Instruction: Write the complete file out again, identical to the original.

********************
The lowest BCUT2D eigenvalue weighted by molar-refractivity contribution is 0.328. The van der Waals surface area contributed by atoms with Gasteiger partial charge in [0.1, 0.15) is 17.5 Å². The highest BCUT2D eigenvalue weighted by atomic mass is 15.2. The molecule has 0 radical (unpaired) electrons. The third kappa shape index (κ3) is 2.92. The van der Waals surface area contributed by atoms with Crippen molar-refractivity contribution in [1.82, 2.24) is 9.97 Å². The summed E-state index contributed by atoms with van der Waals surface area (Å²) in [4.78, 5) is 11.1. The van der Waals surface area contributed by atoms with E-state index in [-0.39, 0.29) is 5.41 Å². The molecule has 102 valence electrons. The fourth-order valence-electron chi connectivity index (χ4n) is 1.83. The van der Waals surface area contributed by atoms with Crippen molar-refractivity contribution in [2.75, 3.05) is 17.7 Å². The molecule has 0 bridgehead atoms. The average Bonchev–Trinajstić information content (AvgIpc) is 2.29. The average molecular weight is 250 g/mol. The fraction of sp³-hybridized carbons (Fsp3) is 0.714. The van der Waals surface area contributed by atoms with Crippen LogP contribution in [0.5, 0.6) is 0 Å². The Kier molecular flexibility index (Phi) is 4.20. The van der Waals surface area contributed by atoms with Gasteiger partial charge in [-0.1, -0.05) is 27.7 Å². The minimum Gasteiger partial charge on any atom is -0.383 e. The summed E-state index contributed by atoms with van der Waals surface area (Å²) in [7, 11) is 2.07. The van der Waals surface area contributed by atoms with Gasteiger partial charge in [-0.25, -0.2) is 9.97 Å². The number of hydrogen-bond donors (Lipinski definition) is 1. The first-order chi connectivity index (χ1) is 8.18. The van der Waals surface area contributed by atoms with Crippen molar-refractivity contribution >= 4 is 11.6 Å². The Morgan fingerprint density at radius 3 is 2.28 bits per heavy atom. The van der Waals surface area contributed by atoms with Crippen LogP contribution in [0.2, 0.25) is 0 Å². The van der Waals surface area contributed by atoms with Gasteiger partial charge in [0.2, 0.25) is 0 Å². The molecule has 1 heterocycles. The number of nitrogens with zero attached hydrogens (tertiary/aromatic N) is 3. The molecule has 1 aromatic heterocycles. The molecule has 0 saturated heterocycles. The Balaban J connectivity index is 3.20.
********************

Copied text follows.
The lowest BCUT2D eigenvalue weighted by molar-refractivity contribution is 0.328. The van der Waals surface area contributed by atoms with Gasteiger partial charge in [0.1, 0.15) is 17.5 Å². The highest BCUT2D eigenvalue weighted by atomic mass is 15.2. The molecule has 0 radical (unpaired) electrons. The third kappa shape index (κ3) is 2.92. The van der Waals surface area contributed by atoms with Crippen molar-refractivity contribution in [1.82, 2.24) is 9.97 Å². The summed E-state index contributed by atoms with van der Waals surface area (Å²) in [4.78, 5) is 11.1. The van der Waals surface area contributed by atoms with E-state index in [-0.39, 0.29) is 5.41 Å². The molecule has 102 valence electrons. The fourth-order valence-electron chi connectivity index (χ4n) is 1.83. The van der Waals surface area contributed by atoms with Crippen molar-refractivity contribution in [2.75, 3.05) is 17.7 Å². The molecule has 0 bridgehead atoms. The average Bonchev–Trinajstić information content (AvgIpc) is 2.29. The average molecular weight is 250 g/mol. The fraction of sp³-hybridized carbons (Fsp3) is 0.714. The van der Waals surface area contributed by atoms with Crippen LogP contribution in [0.5, 0.6) is 0 Å². The Kier molecular flexibility index (Phi) is 4.20. The van der Waals surface area contributed by atoms with Gasteiger partial charge in [-0.1, -0.05) is 27.7 Å². The minimum Gasteiger partial charge on any atom is -0.383 e. The summed E-state index contributed by atoms with van der Waals surface area (Å²) in [7, 11) is 2.07. The van der Waals surface area contributed by atoms with Gasteiger partial charge in [-0.25, -0.2) is 9.97 Å². The number of hydrogen-bond donors (Lipinski definition) is 1. The first-order chi connectivity index (χ1) is 8.18. The van der Waals surface area contributed by atoms with Crippen molar-refractivity contribution >= 4 is 11.6 Å². The Morgan fingerprint density at radius 3 is 2.28 bits per heavy atom. The van der Waals surface area contributed by atoms with Crippen LogP contribution in [0.2, 0.25) is 0 Å². The van der Waals surface area contributed by atoms with Gasteiger partial charge in [0.2, 0.25) is 0 Å². The molecule has 1 heterocycles. The number of nitrogens with zero attached hydrogens (tertiary/aromatic N) is 3. The molecule has 1 aromatic heterocycles. The molecule has 0 saturated heterocycles. The Balaban J connectivity index is 3.20.